“Parents gained greater insight into their child’s behavior and moods, how they interact with peers and teachers,” says Champion. “For many parents this was eye-opening and revealed the need to focus on mental health.”

It’s not always easy to tell if a teen is dealing with normal emotional ups and downs or if they need extra help, but there are some warning signs caregivers can watch for.

“Being attuned to your child’s mood, affect, school performance, and relationships with friends or significant others can help you gauge whether you are dealing with teenage normalcy or something bigger,” Champion says. Depending on a child’s age, parents should be looking for the following signs, which may be co-occurring:

  • Perpetual depressed mood
  • Rocky friend relationships
  • Spending a lot of time alone and refusing to participate in daily activities
  • Too much or not enough sleep
  • Not eating a regular diet
  • Intense fear or anxiety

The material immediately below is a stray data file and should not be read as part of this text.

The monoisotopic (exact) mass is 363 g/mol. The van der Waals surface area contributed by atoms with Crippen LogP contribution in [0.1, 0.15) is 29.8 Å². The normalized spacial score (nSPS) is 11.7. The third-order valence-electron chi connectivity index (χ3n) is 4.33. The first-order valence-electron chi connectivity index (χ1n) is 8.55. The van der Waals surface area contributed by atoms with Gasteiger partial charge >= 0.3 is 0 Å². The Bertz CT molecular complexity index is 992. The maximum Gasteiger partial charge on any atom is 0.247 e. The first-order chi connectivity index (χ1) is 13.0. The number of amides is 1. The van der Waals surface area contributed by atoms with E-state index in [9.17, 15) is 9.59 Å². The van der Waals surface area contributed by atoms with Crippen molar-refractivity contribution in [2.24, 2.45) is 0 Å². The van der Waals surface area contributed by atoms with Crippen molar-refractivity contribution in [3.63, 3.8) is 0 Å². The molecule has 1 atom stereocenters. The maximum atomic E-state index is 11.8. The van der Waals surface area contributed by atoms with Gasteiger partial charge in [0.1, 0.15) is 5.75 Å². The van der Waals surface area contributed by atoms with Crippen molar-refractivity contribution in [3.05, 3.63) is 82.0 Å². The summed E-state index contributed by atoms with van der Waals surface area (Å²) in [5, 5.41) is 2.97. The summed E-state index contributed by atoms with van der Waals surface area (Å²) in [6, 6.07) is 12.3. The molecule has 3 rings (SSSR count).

• Drug or alcohol use
  • Suicidal ideation (talking about being a burden or giving away possessions) or plans

“You know your child best. If you are unsure if your child is having a rough time or if there is something more serious going on, it is best to reach out to a counselor or doctor to be sure,” says Champion. “Always err on the side of caution.”

If it appears a student does need help, what next? Talking to a school counselor can be a good first step, since they are easily accessible and free to visit.

“Just getting students to talk about their struggles with a trusted adult is huge,” says Champion. “When I meet with students and/or their families, I work with them to help identify the issues they are facing. I listen and recommend next steps, such as referring families to mental health resources in their local areas.”

Just as parents would take their child to a doctor for a sprained ankle, they shouldn’t be afraid to ask for help if a child is struggling mentally or emotionally. Parents also need to realize that they may not be able to help them on their own, no matter how much love and support they have to offer.

“That is a hard concept to accept when parents can feel solely responsible for their child’s welfare and well-being,” says Champion. “The adage still stands—it takes a village to raise a child. Be sure you are surrounding yourself and your child with a great support system to help tackle life’s many challenges.”